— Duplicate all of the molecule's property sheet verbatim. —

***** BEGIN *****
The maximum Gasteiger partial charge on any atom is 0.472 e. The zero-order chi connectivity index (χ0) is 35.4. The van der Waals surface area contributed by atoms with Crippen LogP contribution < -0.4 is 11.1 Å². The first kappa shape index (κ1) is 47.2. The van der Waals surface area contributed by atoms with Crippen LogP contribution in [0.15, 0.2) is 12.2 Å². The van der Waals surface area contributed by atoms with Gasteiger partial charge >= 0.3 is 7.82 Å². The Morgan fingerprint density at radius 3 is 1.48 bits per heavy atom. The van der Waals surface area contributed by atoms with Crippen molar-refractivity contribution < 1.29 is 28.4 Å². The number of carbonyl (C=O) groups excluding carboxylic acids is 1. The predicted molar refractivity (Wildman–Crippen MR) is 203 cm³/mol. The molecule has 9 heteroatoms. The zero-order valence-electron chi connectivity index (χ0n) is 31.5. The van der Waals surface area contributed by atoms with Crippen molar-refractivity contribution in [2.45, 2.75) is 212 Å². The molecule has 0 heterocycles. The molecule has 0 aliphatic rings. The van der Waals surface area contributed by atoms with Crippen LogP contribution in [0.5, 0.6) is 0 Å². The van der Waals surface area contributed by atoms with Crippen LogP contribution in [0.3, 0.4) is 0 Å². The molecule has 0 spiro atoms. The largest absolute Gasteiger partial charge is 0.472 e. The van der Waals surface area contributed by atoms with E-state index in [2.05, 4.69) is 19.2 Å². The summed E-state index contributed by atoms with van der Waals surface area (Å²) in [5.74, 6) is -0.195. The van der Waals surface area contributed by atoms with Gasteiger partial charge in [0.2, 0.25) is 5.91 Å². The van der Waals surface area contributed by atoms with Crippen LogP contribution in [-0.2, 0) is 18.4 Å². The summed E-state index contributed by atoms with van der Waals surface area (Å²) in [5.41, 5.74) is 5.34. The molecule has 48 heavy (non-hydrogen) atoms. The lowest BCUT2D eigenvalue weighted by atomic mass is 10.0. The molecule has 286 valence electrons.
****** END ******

The maximum Gasteiger partial charge on any atom is 0.472 e. The zero-order chi connectivity index (χ0) is 35.4. The van der Waals surface area contributed by atoms with Crippen LogP contribution < -0.4 is 11.1 Å². The first kappa shape index (κ1) is 47.2. The van der Waals surface area contributed by atoms with Crippen LogP contribution in [0.15, 0.2) is 12.2 Å². The van der Waals surface area contributed by atoms with Gasteiger partial charge >= 0.3 is 7.82 Å². The Morgan fingerprint density at radius 3 is 1.48 bits per heavy atom. The van der Waals surface area contributed by atoms with Crippen molar-refractivity contribution < 1.29 is 28.4 Å². The number of carbonyl (C=O) groups excluding carboxylic acids is 1. The predicted molar refractivity (Wildman–Crippen MR) is 203 cm³/mol. The molecule has 9 heteroatoms. The zero-order valence-electron chi connectivity index (χ0n) is 31.5. The van der Waals surface area contributed by atoms with Crippen molar-refractivity contribution in [2.45, 2.75) is 212 Å². The molecule has 0 heterocycles. The molecule has 0 aliphatic rings. The van der Waals surface area contributed by atoms with Crippen LogP contribution in [0.5, 0.6) is 0 Å². The van der Waals surface area contributed by atoms with Crippen LogP contribution in [0.3, 0.4) is 0 Å². The molecule has 0 spiro atoms. The largest absolute Gasteiger partial charge is 0.472 e. The van der Waals surface area contributed by atoms with E-state index in [2.05, 4.69) is 19.2 Å². The summed E-state index contributed by atoms with van der Waals surface area (Å²) in [5.74, 6) is -0.195. The van der Waals surface area contributed by atoms with Gasteiger partial charge in [0.2, 0.25) is 5.91 Å². The van der Waals surface area contributed by atoms with Crippen LogP contribution in [-0.2, 0) is 18.4 Å². The summed E-state index contributed by atoms with van der Waals surface area (Å²) in [5.41, 5.74) is 5.34. The molecule has 48 heavy (non-hydrogen) atoms. The lowest BCUT2D eigenvalue weighted by atomic mass is 10.0. The molecule has 286 valence electrons.